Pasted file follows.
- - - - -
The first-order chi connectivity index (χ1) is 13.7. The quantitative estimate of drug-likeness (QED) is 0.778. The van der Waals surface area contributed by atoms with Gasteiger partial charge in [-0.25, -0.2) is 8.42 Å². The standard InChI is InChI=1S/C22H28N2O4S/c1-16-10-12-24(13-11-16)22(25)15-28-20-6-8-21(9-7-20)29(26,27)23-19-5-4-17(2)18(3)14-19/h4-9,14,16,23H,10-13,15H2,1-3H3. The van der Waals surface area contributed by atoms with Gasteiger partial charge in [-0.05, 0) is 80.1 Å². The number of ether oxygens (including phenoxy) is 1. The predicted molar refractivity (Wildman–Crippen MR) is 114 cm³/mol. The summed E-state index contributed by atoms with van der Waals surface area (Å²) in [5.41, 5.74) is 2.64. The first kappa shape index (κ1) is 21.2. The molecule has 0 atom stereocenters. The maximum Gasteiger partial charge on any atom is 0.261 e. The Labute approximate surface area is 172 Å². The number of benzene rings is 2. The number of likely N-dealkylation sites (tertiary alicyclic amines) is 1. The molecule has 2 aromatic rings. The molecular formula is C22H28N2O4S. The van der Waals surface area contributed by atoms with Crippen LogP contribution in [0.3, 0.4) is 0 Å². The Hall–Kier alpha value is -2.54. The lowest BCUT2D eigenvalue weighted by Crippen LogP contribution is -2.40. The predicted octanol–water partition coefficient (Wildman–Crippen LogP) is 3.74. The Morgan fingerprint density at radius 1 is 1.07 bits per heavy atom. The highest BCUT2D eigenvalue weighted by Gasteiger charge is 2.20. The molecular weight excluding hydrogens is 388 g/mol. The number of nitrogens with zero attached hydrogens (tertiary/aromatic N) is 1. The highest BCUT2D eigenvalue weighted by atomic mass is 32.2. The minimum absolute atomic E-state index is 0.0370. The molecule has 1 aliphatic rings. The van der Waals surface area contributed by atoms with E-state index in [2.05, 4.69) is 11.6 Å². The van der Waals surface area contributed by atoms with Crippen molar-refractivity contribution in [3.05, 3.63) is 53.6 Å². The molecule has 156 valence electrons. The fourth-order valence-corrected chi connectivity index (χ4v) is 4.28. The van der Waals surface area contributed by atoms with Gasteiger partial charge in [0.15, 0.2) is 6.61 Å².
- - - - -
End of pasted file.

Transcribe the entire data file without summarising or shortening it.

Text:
The first-order chi connectivity index (χ1) is 13.7. The quantitative estimate of drug-likeness (QED) is 0.778. The van der Waals surface area contributed by atoms with Gasteiger partial charge in [-0.25, -0.2) is 8.42 Å². The standard InChI is InChI=1S/C22H28N2O4S/c1-16-10-12-24(13-11-16)22(25)15-28-20-6-8-21(9-7-20)29(26,27)23-19-5-4-17(2)18(3)14-19/h4-9,14,16,23H,10-13,15H2,1-3H3. The van der Waals surface area contributed by atoms with Gasteiger partial charge in [-0.05, 0) is 80.1 Å². The number of ether oxygens (including phenoxy) is 1. The predicted molar refractivity (Wildman–Crippen MR) is 114 cm³/mol. The summed E-state index contributed by atoms with van der Waals surface area (Å²) in [5.41, 5.74) is 2.64. The first kappa shape index (κ1) is 21.2. The molecule has 0 atom stereocenters. The maximum Gasteiger partial charge on any atom is 0.261 e. The Labute approximate surface area is 172 Å². The number of benzene rings is 2. The number of likely N-dealkylation sites (tertiary alicyclic amines) is 1. The molecule has 2 aromatic rings. The molecular formula is C22H28N2O4S. The van der Waals surface area contributed by atoms with Crippen LogP contribution in [0.3, 0.4) is 0 Å². The Hall–Kier alpha value is -2.54. The lowest BCUT2D eigenvalue weighted by Crippen LogP contribution is -2.40. The predicted octanol–water partition coefficient (Wildman–Crippen LogP) is 3.74. The Morgan fingerprint density at radius 1 is 1.07 bits per heavy atom. The highest BCUT2D eigenvalue weighted by Gasteiger charge is 2.20. The molecular weight excluding hydrogens is 388 g/mol. The number of nitrogens with zero attached hydrogens (tertiary/aromatic N) is 1. The highest BCUT2D eigenvalue weighted by atomic mass is 32.2. The minimum absolute atomic E-state index is 0.0370. The molecule has 1 aliphatic rings. The van der Waals surface area contributed by atoms with E-state index in [2.05, 4.69) is 11.6 Å². The van der Waals surface area contributed by atoms with Crippen molar-refractivity contribution in [3.05, 3.63) is 53.6 Å². The molecule has 156 valence electrons. The fourth-order valence-corrected chi connectivity index (χ4v) is 4.28. The van der Waals surface area contributed by atoms with Gasteiger partial charge in [0.15, 0.2) is 6.61 Å².